This really is an all or nothing proposition. You can include/exclude specific executables but not file extensions. McAfee HIPS is much more granular in that respect.
Maybe it is one of those situation where you are adding temporary protection until the situation regulates.
Other options to look at are perimeter based solutions to keep that stuff away from the desktop: web gateways and AV/AS for email. McAfee siteadvisor who is almpst always bundled in with VSE can help also.
We use McAfee Security for MS Exchange on our email servers. I will ask in that forum if this product can block exe's only. Thanks for all your help
So as i went to type out a discussion in the MSME community, a few things hit me:
1) this trojan would have gotten passed MSME anyway as VSE did not find it
2) this user is in a remote office and not in our exchange organization
I guess this is a true statement "there is no 100% protection from infections....
Now that you're blocking that temp folder with Access Protection>Anti-spyware Maximum Protection>Prevent all programs from running files from the Temp folder, you can create exceptions for that rule. While in that rule, click on the Prevent all and click Edit below.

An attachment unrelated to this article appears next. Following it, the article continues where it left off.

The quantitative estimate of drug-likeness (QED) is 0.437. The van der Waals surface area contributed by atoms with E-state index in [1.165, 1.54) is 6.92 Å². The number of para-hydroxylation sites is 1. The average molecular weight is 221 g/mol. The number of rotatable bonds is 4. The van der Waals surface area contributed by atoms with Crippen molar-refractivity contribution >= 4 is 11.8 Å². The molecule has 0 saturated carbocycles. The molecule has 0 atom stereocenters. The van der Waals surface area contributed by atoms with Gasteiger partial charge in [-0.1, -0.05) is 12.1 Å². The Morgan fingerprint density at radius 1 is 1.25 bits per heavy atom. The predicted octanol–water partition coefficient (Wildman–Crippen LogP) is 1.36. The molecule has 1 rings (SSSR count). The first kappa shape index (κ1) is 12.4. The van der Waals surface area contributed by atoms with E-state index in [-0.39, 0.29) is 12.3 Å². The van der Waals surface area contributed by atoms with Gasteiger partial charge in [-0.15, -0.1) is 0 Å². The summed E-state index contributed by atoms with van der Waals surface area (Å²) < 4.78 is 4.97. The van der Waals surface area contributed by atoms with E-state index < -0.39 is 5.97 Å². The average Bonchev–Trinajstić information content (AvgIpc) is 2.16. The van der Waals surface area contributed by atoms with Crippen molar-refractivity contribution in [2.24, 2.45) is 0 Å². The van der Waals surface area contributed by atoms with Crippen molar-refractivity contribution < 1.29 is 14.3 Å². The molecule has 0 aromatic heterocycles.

You'll see a screen where you can specify what to include (* = all in this case) and what to exclude as shown in this pic:
You can use the McAfee wildcards (*, **, and ?) in the exclusions as well. To see what exclusions you need to create, review the Threat Event log for that system (those systems) which are blocking valid activity and create your exception based off that process name. Be careful as you can't get more granular. For example, you can't say "let process x run while it creates file xx".
Great!! So, I can put *.doc, *.docx, *.pdf in the exclusions list. Like so:
and this will allow word docs and excel and pdf's to run in temp area?
I think I see now, in the case of word, winword.exe will need to go into the exclusions box, yes?
Correct on the 2nd part - you'd create an exclusion for Word, Powerpoint, etc. But as you can imagine, that would let those programs run anything in the temp folder which alot of malware tends to use.
In our case, those apps don't use temp for anything anyway, just putting .temp files in your current folder. Outlook and IE use that temp folder, though, by default so some issues may come up with those.
Recommend testing this on a sample of your systems to see what works best for you. As mentioned above, HIPS rules, aka whitelisting, let you get more granular with the exceptions.